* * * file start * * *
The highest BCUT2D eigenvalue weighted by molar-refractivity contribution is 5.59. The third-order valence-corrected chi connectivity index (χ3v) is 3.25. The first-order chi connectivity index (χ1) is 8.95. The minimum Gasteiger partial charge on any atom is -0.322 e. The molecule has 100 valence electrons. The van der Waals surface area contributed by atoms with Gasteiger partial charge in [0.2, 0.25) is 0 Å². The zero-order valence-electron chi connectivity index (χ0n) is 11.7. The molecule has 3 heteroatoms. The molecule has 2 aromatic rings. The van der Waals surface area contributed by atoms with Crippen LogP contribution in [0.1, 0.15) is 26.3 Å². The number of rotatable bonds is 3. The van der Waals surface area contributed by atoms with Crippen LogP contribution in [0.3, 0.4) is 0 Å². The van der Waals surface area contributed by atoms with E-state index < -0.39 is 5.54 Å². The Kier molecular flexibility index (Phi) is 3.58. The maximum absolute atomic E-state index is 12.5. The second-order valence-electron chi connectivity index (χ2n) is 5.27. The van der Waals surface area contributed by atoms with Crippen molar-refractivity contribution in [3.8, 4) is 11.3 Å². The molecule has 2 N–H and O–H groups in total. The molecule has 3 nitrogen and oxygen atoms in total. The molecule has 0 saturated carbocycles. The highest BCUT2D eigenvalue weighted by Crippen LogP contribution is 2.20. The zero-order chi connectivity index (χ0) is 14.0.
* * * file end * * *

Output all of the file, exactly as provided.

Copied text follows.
The highest BCUT2D eigenvalue weighted by molar-refractivity contribution is 5.59. The third-order valence-corrected chi connectivity index (χ3v) is 3.25. The first-order chi connectivity index (χ1) is 8.95. The minimum Gasteiger partial charge on any atom is -0.322 e. The molecule has 100 valence electrons. The van der Waals surface area contributed by atoms with Gasteiger partial charge in [0.2, 0.25) is 0 Å². The zero-order valence-electron chi connectivity index (χ0n) is 11.7. The molecule has 3 heteroatoms. The molecule has 2 aromatic rings. The van der Waals surface area contributed by atoms with Crippen LogP contribution in [0.1, 0.15) is 26.3 Å². The number of rotatable bonds is 3. The van der Waals surface area contributed by atoms with Crippen LogP contribution in [0.3, 0.4) is 0 Å². The van der Waals surface area contributed by atoms with E-state index < -0.39 is 5.54 Å². The Kier molecular flexibility index (Phi) is 3.58. The maximum absolute atomic E-state index is 12.5. The second-order valence-electron chi connectivity index (χ2n) is 5.27. The van der Waals surface area contributed by atoms with Crippen molar-refractivity contribution in [3.8, 4) is 11.3 Å². The molecule has 2 N–H and O–H groups in total. The molecule has 3 nitrogen and oxygen atoms in total. The molecule has 0 saturated carbocycles. The highest BCUT2D eigenvalue weighted by Crippen LogP contribution is 2.20. The zero-order chi connectivity index (χ0) is 14.0.